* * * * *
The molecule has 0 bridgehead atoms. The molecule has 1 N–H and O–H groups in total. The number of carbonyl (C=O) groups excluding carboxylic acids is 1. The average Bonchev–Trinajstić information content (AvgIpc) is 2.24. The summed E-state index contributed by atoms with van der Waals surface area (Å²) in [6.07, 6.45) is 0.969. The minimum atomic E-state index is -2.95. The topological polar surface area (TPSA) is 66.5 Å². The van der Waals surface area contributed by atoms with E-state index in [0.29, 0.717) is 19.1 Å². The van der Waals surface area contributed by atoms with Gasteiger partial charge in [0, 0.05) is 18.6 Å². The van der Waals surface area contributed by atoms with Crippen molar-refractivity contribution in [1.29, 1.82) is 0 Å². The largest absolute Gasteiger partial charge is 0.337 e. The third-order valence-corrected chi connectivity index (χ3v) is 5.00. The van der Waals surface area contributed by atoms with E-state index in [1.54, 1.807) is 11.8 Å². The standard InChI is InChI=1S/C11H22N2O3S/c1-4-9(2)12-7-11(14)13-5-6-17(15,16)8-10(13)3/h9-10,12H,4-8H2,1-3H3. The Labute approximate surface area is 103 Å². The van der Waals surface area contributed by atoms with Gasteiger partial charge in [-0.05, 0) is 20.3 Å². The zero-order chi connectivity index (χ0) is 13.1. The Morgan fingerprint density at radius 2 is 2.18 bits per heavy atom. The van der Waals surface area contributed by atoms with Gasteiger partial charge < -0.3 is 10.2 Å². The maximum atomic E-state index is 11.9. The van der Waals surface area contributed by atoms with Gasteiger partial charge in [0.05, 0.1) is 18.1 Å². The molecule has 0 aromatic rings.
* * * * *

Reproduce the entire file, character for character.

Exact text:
The molecule has 0 bridgehead atoms. The molecule has 1 N–H and O–H groups in total. The number of carbonyl (C=O) groups excluding carboxylic acids is 1. The average Bonchev–Trinajstić information content (AvgIpc) is 2.24. The summed E-state index contributed by atoms with van der Waals surface area (Å²) in [6.07, 6.45) is 0.969. The minimum atomic E-state index is -2.95. The topological polar surface area (TPSA) is 66.5 Å². The van der Waals surface area contributed by atoms with E-state index in [0.29, 0.717) is 19.1 Å². The van der Waals surface area contributed by atoms with Gasteiger partial charge in [0, 0.05) is 18.6 Å². The van der Waals surface area contributed by atoms with Crippen molar-refractivity contribution in [1.29, 1.82) is 0 Å². The largest absolute Gasteiger partial charge is 0.337 e. The third-order valence-corrected chi connectivity index (χ3v) is 5.00. The van der Waals surface area contributed by atoms with E-state index in [1.54, 1.807) is 11.8 Å². The standard InChI is InChI=1S/C11H22N2O3S/c1-4-9(2)12-7-11(14)13-5-6-17(15,16)8-10(13)3/h9-10,12H,4-8H2,1-3H3. The Labute approximate surface area is 103 Å². The van der Waals surface area contributed by atoms with Gasteiger partial charge in [-0.05, 0) is 20.3 Å². The zero-order chi connectivity index (χ0) is 13.1. The Morgan fingerprint density at radius 2 is 2.18 bits per heavy atom. The van der Waals surface area contributed by atoms with Gasteiger partial charge < -0.3 is 10.2 Å². The maximum atomic E-state index is 11.9. The van der Waals surface area contributed by atoms with Gasteiger partial charge in [0.05, 0.1) is 18.1 Å². The molecule has 0 aromatic rings.